• Use relevant keywords as anchor text to signal to the search engine crawlers that each page leads smoothly to the next.

There’s a lot more that goes into a strong internal linking structure. Make sure you check out our internal linking guide for the details.

Use External Links

You also need to think about your external links.

These are the links from your pages to other websites.

The goal of your external links is to show search engines that your content is well-researched and trustworthy.

You do that by linking to relevant, authoritative websites to support the points you make in your content.

For example, on the FATJOE blog, we often link to trusted industry websites like Semrush, Ahrefs, and Backlinko.

Yes, they may be competitors (at least in terms of blog content) but we don’t care.

These sites are relevant to the topics we cover and have some great resources and studies that we think our audience will find useful.

Apply Schema Markup

Schema markup is an additional piece of code that you can add to your webpage to help search engines understand your content.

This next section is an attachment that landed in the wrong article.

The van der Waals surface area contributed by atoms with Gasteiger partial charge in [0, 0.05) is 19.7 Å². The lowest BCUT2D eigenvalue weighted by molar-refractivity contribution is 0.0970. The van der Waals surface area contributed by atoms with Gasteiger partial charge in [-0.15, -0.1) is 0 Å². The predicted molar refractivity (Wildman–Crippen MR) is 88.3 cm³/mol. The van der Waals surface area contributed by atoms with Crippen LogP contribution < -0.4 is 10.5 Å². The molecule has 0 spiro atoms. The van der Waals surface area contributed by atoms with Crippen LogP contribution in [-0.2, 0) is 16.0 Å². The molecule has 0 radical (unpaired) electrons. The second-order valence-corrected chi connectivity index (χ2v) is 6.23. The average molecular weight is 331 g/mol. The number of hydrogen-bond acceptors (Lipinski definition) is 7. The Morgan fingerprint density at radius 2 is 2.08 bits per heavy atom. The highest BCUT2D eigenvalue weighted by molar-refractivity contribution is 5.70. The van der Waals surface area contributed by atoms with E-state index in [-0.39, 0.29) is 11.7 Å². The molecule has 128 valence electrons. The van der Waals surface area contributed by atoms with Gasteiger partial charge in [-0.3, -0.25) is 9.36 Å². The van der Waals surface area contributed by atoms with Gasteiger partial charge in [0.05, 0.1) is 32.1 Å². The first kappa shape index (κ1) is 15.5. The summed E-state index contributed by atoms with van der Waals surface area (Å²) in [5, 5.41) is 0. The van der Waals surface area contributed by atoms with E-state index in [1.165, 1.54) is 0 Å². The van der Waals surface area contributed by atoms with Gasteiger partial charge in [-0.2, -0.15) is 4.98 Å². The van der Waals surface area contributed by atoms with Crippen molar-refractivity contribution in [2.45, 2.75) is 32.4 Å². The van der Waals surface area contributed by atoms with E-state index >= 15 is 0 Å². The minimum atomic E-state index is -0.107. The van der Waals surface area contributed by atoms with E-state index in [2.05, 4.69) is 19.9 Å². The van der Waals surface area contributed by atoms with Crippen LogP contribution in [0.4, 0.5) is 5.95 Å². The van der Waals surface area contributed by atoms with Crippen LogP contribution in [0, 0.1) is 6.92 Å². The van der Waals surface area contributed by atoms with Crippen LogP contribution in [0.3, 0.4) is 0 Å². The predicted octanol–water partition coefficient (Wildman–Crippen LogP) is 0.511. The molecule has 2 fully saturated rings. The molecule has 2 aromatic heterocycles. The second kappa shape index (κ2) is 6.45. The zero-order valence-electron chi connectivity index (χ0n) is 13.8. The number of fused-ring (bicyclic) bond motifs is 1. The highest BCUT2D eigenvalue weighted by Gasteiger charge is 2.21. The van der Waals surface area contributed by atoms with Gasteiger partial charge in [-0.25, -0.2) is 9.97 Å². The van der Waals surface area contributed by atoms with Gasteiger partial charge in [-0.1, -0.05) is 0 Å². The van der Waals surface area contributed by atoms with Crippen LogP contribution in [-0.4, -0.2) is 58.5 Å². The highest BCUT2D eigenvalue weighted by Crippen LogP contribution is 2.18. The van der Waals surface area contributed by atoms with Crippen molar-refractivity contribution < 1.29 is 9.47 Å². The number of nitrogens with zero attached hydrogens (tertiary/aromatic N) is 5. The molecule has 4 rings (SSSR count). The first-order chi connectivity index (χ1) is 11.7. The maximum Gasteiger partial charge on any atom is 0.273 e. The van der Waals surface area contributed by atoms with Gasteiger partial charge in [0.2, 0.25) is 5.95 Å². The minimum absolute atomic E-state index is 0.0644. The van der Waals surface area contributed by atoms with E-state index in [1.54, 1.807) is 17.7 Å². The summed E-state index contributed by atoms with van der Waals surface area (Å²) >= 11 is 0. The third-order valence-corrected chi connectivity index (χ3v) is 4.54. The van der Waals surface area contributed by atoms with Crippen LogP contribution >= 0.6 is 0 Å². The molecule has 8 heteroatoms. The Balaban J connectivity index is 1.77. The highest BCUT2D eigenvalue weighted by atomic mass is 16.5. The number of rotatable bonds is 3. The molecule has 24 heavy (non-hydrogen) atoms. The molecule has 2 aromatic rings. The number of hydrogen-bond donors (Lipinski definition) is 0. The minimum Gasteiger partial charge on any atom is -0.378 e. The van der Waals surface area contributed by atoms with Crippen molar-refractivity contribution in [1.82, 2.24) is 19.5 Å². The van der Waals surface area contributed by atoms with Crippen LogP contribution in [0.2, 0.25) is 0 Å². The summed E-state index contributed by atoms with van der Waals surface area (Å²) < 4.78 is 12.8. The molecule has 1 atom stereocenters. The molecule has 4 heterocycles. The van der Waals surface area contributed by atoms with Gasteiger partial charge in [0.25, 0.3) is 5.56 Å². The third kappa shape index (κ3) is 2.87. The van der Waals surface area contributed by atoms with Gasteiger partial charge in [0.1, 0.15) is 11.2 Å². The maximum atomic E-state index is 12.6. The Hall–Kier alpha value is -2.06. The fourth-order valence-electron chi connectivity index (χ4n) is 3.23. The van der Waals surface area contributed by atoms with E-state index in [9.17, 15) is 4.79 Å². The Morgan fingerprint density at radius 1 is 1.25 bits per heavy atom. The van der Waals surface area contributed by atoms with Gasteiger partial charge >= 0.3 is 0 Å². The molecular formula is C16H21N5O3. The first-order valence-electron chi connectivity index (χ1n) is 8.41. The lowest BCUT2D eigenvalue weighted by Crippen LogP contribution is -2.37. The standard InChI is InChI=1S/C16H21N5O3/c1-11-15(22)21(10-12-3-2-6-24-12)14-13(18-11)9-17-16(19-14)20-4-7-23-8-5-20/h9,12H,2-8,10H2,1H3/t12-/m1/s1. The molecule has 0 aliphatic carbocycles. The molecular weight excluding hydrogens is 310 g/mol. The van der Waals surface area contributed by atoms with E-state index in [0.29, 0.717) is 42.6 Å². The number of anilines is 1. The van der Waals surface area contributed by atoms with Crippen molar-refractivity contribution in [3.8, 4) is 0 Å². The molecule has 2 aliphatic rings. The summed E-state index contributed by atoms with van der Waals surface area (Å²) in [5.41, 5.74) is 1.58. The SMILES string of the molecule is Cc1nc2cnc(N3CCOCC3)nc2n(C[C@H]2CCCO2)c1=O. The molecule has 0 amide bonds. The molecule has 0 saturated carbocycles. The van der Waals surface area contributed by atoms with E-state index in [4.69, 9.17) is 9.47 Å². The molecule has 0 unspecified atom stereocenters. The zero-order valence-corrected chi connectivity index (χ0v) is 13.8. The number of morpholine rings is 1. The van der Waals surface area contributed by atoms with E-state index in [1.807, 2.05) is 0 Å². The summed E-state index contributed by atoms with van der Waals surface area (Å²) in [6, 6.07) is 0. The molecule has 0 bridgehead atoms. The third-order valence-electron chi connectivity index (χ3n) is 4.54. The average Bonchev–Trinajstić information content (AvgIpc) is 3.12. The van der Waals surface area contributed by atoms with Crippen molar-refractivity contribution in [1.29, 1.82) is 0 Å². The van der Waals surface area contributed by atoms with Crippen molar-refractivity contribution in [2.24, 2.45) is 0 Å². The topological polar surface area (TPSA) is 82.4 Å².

Google uses this additional data to create rich snippets in the search results.

Rich snippets can show product pricing, reviews, recipes, events, and a bunch of types of information.

The big benefit of adding schema markup to your pages is that it gives you a chance to claim some prime real estate on the SERP.

Like the example above, you can get your page featured above the 10 blue links and capture a ton of organic traffic.

The easiest way to add schema markup to your pages is to use Google’s Structured Data Markup Helper.

The tool is pretty simple to use.

If you need some help, check out the walkthrough in our schema markup guide.

Bonus On-Page SEO Tips